We have all contributed to the society in which we live. We have all raised a generation of bystanders and bullies. If not by doing, then by acquiescence.

If our children don’t have it in them to stand up for what’s right, to exhibit  kindness or empathy, we are the ones to blame. Plain and simple.

The big question is, what are we going to do about it?



  1. I don’t think there are any easy answers, but I’ll tell you what I did. I allowed my son to do school online, where he felt safe. We moved away from the community where he was bullied. And then, I pushed him to sign up to be a volunteer for We Day. He was reluctant. The bullying he has endured made his anxiety worse to the point where even though we’ve moved, he doesn’t want to leave the house without us with him. He doesn’t have a lot of self confidence. But last night I picked him up from We Day training, and he was grinning from ear to ear. His group talked about bullying, and he told them his story. He said they were completely floored by what happened to him. It was a positive, empowering group and he thanked me for pushing him to be part of it. We haven’t even attended yet!

    We need more of this in our communities. More positive things for kids, more role models, more people speaking out, more people who refuse to be apathetic. Maybe then we can turn things around.

    • I love your suggestions, Karen. As the one article I quoted said, this needs to be a community problem, not an institutional problem.

  2. My big question is to all of those who viewed her video before her death, before it went viral. What did you do?

  3. I keep asking the same question that Randi is: What did the people who saw the video before her death do??
    She talked about being horribly depressed, she talked about suicide, she talked about how kids were still tormenting her. WHY did nothing change??? It’s so hard to wrap my head around as a parent. The internet is an amazing tool, but it’s also scary as HELL. Kids don’t understand consequences the way adults do (or should), they don’t understand how far reaching and neverending cyberspace is and they can’t comprehend how intense the pain can be when you feel like everyone hates you.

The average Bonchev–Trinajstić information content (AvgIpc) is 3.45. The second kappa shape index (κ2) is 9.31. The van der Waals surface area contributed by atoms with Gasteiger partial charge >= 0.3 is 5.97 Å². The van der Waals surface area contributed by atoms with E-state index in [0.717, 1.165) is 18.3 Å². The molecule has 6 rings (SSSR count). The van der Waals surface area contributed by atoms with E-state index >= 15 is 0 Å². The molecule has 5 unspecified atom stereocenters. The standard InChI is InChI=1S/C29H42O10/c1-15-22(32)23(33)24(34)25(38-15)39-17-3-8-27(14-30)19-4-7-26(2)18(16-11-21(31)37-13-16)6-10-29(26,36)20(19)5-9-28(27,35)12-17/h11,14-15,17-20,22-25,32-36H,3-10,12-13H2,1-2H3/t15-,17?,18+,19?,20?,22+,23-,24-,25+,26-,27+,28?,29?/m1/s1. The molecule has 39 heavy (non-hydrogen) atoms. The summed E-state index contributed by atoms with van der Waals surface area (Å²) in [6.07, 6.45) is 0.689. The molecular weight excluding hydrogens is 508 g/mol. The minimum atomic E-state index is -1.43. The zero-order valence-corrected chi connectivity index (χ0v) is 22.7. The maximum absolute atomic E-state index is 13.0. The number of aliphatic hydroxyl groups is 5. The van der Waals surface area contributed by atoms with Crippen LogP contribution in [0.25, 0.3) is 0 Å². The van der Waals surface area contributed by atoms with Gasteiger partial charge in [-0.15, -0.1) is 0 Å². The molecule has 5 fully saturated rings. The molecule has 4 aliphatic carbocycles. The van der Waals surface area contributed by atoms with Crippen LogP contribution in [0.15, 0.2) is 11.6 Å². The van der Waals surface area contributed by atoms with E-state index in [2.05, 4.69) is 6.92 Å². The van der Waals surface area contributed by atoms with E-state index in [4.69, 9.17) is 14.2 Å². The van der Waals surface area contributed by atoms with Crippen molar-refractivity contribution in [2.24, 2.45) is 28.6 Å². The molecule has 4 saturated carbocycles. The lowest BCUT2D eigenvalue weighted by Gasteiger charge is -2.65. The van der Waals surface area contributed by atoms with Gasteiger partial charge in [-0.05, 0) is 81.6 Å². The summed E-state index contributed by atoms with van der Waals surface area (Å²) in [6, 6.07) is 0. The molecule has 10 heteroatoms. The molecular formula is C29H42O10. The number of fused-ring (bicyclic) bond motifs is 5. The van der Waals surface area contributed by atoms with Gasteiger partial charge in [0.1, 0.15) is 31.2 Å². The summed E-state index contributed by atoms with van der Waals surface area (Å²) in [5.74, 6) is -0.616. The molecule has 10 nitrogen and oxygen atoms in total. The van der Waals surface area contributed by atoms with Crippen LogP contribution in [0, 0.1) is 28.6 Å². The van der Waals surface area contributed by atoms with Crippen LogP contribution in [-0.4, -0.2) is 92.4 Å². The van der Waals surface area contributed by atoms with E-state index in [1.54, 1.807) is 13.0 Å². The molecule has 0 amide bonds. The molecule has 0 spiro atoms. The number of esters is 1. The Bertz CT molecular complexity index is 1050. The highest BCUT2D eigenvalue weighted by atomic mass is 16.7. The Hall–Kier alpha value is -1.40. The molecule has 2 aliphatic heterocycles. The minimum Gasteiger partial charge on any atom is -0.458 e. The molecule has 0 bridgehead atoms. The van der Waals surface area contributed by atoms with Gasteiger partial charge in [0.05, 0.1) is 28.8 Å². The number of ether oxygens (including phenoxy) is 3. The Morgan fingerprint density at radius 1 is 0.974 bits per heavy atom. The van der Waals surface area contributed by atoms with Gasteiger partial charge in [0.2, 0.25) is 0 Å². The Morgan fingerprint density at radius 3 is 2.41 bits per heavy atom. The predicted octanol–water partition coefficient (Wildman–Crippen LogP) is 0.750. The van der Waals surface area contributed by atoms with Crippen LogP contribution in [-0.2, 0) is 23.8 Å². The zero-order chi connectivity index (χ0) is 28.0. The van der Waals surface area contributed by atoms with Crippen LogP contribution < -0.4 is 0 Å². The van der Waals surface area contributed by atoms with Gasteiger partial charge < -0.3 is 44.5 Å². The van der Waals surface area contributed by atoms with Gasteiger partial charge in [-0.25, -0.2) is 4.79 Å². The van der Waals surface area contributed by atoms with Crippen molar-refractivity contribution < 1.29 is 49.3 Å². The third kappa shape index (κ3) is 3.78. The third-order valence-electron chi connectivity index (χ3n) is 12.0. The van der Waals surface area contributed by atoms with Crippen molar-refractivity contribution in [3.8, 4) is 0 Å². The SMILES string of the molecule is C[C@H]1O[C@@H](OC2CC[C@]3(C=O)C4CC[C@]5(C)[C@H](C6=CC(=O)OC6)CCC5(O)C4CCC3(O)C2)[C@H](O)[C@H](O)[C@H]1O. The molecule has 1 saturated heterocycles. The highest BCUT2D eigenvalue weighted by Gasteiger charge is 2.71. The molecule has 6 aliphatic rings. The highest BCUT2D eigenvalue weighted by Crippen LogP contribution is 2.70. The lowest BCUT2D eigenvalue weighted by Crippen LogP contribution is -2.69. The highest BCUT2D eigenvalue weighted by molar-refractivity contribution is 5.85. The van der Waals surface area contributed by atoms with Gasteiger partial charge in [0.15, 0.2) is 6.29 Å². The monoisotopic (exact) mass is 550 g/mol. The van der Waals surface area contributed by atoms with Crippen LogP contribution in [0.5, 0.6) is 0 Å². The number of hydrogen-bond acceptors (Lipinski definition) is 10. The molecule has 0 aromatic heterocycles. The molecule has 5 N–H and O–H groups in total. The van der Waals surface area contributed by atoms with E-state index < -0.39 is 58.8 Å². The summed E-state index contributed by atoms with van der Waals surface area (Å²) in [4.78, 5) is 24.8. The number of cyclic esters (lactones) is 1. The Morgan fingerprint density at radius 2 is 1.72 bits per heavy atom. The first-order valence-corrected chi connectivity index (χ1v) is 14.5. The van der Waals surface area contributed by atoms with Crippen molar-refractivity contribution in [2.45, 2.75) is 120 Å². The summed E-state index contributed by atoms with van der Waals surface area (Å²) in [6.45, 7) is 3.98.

I WISH I had known Amanda and could have told her that she wasn’t alone and that doing a dumb thing doesn’t make you a dumb person or a bad one. I hate that she put her feelings out for the world to see, yet most people didn’t see them until she was gone.
    She was just a baby.

  4. “We have glorified criticism, and decried kindness. We are so concerned with self-esteem that we are not teaching character. We are so worried about lawsuits that we make authority impotent and children unafraid of repercussion.” Oh my. I cannot even tell you how much I love this. I felt like fish swimming against the current when I told my kids that they weren’t the centre of the universe, that sarcasm and mockery are not really funny (and prevented them from watching media that centred around this), that integrity and kindness are terribly important, and that I damn well could and would make sure they respected us (not in those words). I believe that many adults have relinquished the appropriate use of authority and that we have abandoned children by refusing to raise them with decisive and authoritative presence. When my son said to me once day a few years ago, ” I know mom – it’s all about character”, I felt like the message was hitting home. We have all got to step up.

    • It is all about character. And societies valuation of the character traits that make strong, confident, kind people, instead of negative, sarcastic, backstabbers or bystanders.

  5. I had the same reaction as the previous comment made by Mary. It can feel as if we’re out there flailing while we make the parenting choices that we hope will enable our kids to grow into people of honour and integrity, not afraid to stand up for themselves and others. Bottom line, we model behaviour for our children in how we conduct ourselves and in what we accept from those around us. If they see and hear us doing the right thing, the hope is they will follow suit.

    • I agree Kat. We do have to model the behaviour. But, unfortunately, this has to become a cultural and societal change. There is strength in numbers.

  6. I might be wrong, Randi, but it’s my understanding that her parents were aware – at least to the point that they changed her school at least twice, but the stalker followed her and spread the rumors each new place she went. She went from living with her father to her mother at one point, too, to completely change neighborhoods. They were aware and trying to help her – working with the schools, getting her treatment for her anxiety and depression. It’s devastating all around. http://www.vancouversun.com/news/Amanda+Todd+speaks+about+daughter+death/7384521/story.html